Can a Test Detect the Early Signs of MS?

For those of you who suffer from multiple sclerosis (MS) and worry that other members of your family may have it too, there may be some good news on the way about identifying this condition early on, according to researchers at Johns Hopkins University.

Although no simple blood test currently exists for flagging MS, scientists believe the presence of a spinal fluid protein -- 12.5kDa cystatin -- may be a credible indicator of it. Based on an analysis of the cerebrospinal fluid (the watery substance that cushions and surrounds the brain and spinal cord) taken from 29 patients suffering from MS or its symptoms, this protein was present in two-thirds of them.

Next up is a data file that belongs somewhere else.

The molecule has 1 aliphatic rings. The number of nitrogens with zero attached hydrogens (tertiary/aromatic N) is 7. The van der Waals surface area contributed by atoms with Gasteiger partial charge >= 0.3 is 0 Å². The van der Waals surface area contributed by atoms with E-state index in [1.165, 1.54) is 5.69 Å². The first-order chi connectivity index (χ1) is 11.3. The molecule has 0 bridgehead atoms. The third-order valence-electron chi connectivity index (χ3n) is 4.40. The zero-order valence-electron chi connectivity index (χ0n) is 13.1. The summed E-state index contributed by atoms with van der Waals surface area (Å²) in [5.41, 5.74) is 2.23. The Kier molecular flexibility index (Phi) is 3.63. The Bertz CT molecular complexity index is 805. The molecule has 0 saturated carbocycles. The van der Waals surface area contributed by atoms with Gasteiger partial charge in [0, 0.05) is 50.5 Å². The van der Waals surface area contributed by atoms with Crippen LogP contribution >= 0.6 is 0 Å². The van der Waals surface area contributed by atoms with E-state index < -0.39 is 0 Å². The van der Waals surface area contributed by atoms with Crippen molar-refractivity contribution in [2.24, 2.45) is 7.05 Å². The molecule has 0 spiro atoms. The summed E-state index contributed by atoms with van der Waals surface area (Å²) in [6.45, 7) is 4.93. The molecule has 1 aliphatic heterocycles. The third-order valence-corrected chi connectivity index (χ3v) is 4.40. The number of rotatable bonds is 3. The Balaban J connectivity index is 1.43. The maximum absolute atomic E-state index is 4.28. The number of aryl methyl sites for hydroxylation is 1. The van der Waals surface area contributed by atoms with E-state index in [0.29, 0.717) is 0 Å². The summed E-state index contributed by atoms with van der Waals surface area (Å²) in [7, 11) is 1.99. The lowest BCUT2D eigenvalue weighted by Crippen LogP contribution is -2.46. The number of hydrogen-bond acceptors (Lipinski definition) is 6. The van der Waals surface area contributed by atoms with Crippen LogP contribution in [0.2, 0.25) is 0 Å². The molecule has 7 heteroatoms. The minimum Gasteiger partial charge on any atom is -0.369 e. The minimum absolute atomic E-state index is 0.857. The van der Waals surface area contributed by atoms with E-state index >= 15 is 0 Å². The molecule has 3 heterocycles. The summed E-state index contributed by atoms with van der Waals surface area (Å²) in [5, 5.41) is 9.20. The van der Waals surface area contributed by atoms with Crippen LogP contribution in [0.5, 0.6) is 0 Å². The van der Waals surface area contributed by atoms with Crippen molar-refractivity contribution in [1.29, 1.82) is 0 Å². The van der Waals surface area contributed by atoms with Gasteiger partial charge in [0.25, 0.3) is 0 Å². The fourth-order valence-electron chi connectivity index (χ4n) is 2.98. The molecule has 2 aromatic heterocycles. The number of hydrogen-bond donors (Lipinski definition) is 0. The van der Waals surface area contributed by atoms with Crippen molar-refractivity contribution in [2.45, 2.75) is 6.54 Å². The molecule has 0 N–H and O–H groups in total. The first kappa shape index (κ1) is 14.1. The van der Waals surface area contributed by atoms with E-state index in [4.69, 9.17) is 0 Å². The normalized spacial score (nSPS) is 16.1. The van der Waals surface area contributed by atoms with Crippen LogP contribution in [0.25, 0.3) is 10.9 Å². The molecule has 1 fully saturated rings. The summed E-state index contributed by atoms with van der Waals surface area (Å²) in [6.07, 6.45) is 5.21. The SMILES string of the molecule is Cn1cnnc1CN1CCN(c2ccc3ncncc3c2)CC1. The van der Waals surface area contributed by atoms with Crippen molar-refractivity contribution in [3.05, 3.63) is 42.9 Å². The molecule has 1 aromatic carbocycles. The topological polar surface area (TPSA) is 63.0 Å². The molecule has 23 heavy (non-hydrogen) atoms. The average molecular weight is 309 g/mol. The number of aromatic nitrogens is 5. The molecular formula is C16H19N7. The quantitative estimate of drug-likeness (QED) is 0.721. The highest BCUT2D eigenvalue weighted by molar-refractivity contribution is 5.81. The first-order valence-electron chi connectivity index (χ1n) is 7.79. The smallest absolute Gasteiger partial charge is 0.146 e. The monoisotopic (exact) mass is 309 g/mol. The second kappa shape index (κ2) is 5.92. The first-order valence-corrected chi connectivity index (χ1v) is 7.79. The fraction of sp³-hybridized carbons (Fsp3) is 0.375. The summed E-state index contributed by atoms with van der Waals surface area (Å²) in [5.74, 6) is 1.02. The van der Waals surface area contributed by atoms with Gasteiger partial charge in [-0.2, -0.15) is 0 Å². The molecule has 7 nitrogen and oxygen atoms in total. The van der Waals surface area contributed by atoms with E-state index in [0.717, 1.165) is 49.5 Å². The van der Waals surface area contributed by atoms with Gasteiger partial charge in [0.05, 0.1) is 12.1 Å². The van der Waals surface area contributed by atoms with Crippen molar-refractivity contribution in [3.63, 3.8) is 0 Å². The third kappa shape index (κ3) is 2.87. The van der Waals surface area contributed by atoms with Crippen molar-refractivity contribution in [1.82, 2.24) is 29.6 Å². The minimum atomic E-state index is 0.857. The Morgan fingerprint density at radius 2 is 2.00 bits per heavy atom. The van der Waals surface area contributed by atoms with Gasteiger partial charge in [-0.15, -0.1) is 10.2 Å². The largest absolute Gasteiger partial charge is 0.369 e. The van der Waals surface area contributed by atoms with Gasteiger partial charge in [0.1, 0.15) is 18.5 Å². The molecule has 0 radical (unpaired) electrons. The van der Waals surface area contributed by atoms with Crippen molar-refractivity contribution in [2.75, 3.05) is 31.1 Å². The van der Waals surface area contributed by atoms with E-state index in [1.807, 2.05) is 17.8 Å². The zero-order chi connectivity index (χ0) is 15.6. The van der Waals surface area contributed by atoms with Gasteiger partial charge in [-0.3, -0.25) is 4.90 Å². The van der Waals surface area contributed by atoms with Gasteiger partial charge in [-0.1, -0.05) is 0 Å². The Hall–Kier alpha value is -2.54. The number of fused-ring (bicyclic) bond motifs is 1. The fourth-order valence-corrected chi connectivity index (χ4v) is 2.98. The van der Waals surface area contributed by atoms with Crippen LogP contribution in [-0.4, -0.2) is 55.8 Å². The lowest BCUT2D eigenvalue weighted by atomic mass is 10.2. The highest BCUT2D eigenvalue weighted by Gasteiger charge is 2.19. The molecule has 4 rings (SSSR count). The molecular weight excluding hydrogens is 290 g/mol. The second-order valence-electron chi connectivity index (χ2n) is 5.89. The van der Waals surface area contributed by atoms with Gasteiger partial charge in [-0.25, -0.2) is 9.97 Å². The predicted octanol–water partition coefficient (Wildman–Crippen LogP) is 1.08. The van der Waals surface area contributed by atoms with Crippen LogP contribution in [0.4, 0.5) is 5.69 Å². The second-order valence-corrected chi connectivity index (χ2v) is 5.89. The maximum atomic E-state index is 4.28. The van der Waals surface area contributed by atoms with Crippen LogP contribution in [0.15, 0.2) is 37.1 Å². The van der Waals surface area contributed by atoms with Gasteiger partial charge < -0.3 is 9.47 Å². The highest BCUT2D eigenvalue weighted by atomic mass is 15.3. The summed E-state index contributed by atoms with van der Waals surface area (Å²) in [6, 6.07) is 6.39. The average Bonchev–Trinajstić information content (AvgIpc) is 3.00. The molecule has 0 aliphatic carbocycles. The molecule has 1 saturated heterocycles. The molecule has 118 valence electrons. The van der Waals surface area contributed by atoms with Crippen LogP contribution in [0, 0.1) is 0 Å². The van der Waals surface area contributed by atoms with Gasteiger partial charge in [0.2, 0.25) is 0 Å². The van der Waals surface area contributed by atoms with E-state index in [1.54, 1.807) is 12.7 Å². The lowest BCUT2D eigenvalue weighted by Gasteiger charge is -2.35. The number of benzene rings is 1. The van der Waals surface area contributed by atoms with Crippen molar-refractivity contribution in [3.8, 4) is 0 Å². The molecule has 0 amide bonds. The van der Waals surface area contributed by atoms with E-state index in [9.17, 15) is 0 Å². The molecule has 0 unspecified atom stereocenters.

How it works: 12.5kDa cystatin is the product of cystatin C, a larger protein that blocks cathepsin B, an enzyme linked to nerve sheath destruction and MS.

In the meantime, if you're taking interferons for MS, you shouldn't be. Although interferons have the appeal of "a natural therapy," they really aren't. Moreover, these drugs force the body to create an unnatural level that's unlikely to be anything but randomly associated with an optimal level. What that in mind, you'll want to review a recent article I posted about treating MS safely.

Annals of Neurology, Vol. 59, No. 2, February 2006: 237-247

EurekAlert March 3, 2006

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